New Delhi – The Supreme Court of India on September 28 struck down a ban preventing menstruating women from entering one of the holiest Hindu temples in the country.
The temple dedicated to bachelor lord Ayyappa at Sabarimala in the southern Indian state of Kerala forbids entry of women aged between 10 and 50. The hilltop temple remains open only for 127 days in a year.
An estimated 1 million Hindu pilgrims travel to the hilltop Sabarimala temple situated inside a dense forest, some 150 km southeast of Kochi, the commercial hub of Kerala.
“Restrictions can’t be treated as essential religious practice,” the top court said in a majority four-one judgment, calling the custom “almost like untouchability.” The only woman on the five-judge constitution bench, Justice Indu Malhotra, dissented, saying the court should not interfere in religious practices.
Chief Justice of India Dipak Misra said devotion cannot be subjected to discrimination and patriarchal notion cannot be allowed to trump equality in devotion.
“Lord Ayyappa is not a separate denomination,” said Justice Misra, who retires as Chief Justice of India on October 2. “All devotees are equal and there cannot be any discrimination on the basis of gender,” he asserted.
Concurring with the Chief Justice, Justice D Y Chandrachud said restricting menstruating women from entering the temple was almost like untouchability. “Religion cannot be the cover to deny women right to worship. To treat women as children of a lesser God is to blink at constitutional morality,” he said.
The head priest of Sabarimala, Kandaru Rajeevaru, said in his first response: “We are disappointed but accept the Supreme Court verdict on women entry.” However, some members of the temple’s board, its top decision-making body, say they are exploring a possible review petition.
During the hearings, the Travancore Devaswom Board, which runs the over 800-year-old Lord Ayyappa temple, had told the court that the ban is not anti-women and is voluntarily accepted by them. But the top court underscored that all customs or practices such as a ban on entry of women had to conform to the Constitution.
The board had urged the top court to steer clear of sitting in judgment on sensitive religious matters.
The Kerala government, which has been changing its stand on the temple ban, had told the Supreme Court in July that it favored the entry of women.
Women’s rights lawyer Flavia Agnes said “spaces have to be created for judicial intervention,” but warned that determining what is the core or essential practices of religions was riddled with complexities.
“Today’s ruling can affect other similar strictures like ‘Christian women cannot become priests’. All these things can now be challenged,” Agnes told Al Jazeera.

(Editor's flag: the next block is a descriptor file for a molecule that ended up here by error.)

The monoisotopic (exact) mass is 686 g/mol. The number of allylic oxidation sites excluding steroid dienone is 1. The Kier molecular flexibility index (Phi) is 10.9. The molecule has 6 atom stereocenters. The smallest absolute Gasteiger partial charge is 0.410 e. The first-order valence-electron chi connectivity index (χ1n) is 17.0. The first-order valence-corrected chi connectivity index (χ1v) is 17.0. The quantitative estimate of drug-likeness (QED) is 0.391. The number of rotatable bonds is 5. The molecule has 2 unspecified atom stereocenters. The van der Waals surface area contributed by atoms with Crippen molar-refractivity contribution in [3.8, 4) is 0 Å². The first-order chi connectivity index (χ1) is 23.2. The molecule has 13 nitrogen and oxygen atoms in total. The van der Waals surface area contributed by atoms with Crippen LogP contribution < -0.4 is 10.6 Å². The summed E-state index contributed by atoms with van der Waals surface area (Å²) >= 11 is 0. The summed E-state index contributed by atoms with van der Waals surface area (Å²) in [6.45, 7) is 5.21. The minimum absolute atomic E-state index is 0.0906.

“It will be interesting to watch how the courts proceed from here for those practices – whether they hold this as ‘discrimination’ or freedom to practice your religion.”
Sabarimala Ayyappa temple’s website explains that since Lord Ayyappa was “Nithya Brahmachari” – or an eternal celibate – women in the 10-50 age group are not allowed to enter.
“Such women who try to enter Sabarimala will be prevented by authorities,” the website reads.
The head of the temple had said earlier he would consider allowing women to enter if there was a machine to check if they were menstruating.
In the ruling, Justice Chandrachud criticized this diktat, saying: “The ban says presence of women deviates from celibacy. This is placing the burden of men’s celibacy on women. It stigmatizes them, stereotypes them.”
Menstruation is rarely discussed openly in India and menstrual blood is considered impure by many communities. Across cities and towns, menstruating girls and women are not allowed to prepare food, enter a temple or touch an idol.
Justice Malhotra said she did not agree with the majority ruling on the ban.
“What constitutes essential religious practice is for the religious community to decide, not for the court … notions of rationality cannot be brought into religion,” said Malhotra.
“A balance needs to be struck between religious beliefs and the cherished principles of non-discrimination and equality laid down by constitution.”
Conservative Hindu groups have reacted, saying they will challenge the decision of the top court.
“We are going for a review petition by the first week of October. The Deity’s concept was not taken into consideration,” said Rahul Easwar, president of the Ayyappa Dharma Sena (Ayyappa Religious Army) that claims to protect the interests of the Lord Ayyappa.
“The Deity has rights which were not mentioned here. So a conglomerate of Hindu groups will appeal against this decision.”